• Played pretty much straight in PCU, except that the unintentional broadcast didn't reveal past wrongdoing so much as current bigotry.
  • The 1986 comedy Playing For Keeps has Danny's attempts to create a resort in a small town thrawted by the townspeople who are eager to have millionaire CEO Cromwell invest in what he promises will be a much fancier resort. The climax has Cromwell showing up at the house where Danny brings up how his "river project" is actually a toxic waste dump that will poison the entire town within a decade while Cromwell pockets millions in kickbacks. Cromwell just scoffs and asks what Danny's price for keeping quiet on this is. Danny's response is to pull a curtain to show the mayor, sheriff and town council all glaring at Cromwell, who tries to flee but is easily caught and arrested.
  • Please Murder Me!: Craig lures Myra to his office and gets her to admit her entire scheme by threatening to tell Carl about it. When he picks up the phone to call Carl, she shoots him dead. she stages the scene to look like a suicide as is about to leave when district attorney Ray Willis walks in. while examining the scene, Willis discovers a running tape recorder in Craig's desk drawer, and Myra realises her confession and Craig's murder have been Caught on Tape.
  • In Project: ALF, the Made-for-TV Movie that serves to wrap-up ALF, the Big Bad is an Air Force Colonel, who has a personal score to settle with the titular alien, as he believes that aliens have performed experiments on his mother. Early in the movie, he has his Number Two requisition a deadly substance to be used to quietly kill ALF. Two other officers find out about this and spirit ALF away, becoming fugitives. Eventually, they are cornered by the Colonel, and one of them tries to confront him with the requisition form. The Colonel points out that the request has his Number Two's name on it, not his, and then lights the piece of paper on fire, just in case. Unknown to both men, their conversation is recorded by a security camera, which happens to make its way into the hands of the Number Two. Upon finding out that his superior has planned to frame him from the get-go, he shows the recording to a general, and the Colonel is too stunned to be able to offer an explanation.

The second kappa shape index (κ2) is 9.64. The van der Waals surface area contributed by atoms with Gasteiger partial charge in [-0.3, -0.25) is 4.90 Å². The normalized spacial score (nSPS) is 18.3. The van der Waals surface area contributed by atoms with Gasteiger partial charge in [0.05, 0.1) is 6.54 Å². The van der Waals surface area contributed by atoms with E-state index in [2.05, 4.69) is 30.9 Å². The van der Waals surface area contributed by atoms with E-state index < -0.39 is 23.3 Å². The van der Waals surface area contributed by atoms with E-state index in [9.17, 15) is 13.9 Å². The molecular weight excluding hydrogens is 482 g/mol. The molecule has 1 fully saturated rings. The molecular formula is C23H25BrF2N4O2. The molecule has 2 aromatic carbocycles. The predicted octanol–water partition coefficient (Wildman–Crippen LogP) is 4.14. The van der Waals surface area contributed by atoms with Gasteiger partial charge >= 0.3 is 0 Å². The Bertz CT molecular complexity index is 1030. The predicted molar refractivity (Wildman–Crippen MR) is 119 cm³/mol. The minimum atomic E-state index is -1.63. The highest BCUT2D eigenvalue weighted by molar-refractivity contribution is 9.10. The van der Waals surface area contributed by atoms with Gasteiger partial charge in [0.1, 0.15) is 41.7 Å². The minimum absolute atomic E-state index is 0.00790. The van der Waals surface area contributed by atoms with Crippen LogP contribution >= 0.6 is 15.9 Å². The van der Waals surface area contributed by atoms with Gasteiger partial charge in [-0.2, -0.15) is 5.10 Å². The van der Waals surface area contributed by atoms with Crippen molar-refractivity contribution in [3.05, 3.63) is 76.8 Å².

• Colin Farrell's character in The Recruit uses his "Spartacus" program to transmit the gloating revelation Al Pacino's corrupt CIA agent to his superiors. Al Pacino emerges to find dozens of agents surrounding the building. However, in a subversion, it turns out that Farrell was just bluffing, as the program wasn't able to get a signal. The agents still thought that he was the mole, and had arrived to capture him, not Pacino. However, Pacino believing they were here for him, delivers a rousing You Can't Handle the Truth speech and as a result is Hoist by His Own Petard. As the dozens of laser sights move from Farrell to him, he is given a moment to realize his error before committing Suicide by Cop.
  • In Rehearsal for Murder, Alex's so-called play (which Walter points out is no more than a group of unrelated scenes) is designed to get the killer to confess, with a police officer waiting to hear the confession.
  • Played straight in RoboCop (1987), when Corrupt Corporate Executive Dick Jones boasts of his many crimes in front of the eponymous hero. Of course, being part robot, Robocop visually records Jones' confession and plays it back for his bosses. Oops. What makes this even worse is the fact that Jones lambasted his own henchman for doing the exact same thing earlier, incriminating Jones and thus setting Robocop on his trail.
  • In Robot Jox, prior to the climactic battle, one of the Market's top engineers, Dr. Matsumoto, turned up dead. While watching final instructions for their mech pre-recorded by Matsumoto, it cuts to showing Tex revealing himself as a mole for the Confederation before shooting him. Tex then jumps off some nearby scaffolding and kills himself.
  • Safety Patrol had the main characters expose that Scout Bozell was framed and that it was the entire Safety Patrol and the lunch lady who were the true instigators of the fire by arranging for Weird Al Yankovic to sing the revelation with the tape being played throughout his concert. As soon as this was exposed, pretty much the entire Safety Patrol was fired, and Scout was reinstated with a new safety patrol team, and the Lunchlady was arrested partially for this reason.
  • The Saint (1997): used in reverse. Simon Templar convinces the Russian president to confess to a fraudulent cold fusion project. After the president confesses in response to Ivan Tretiakís accusations, the cold fusion machine works and destroyís Tretiakís credibility.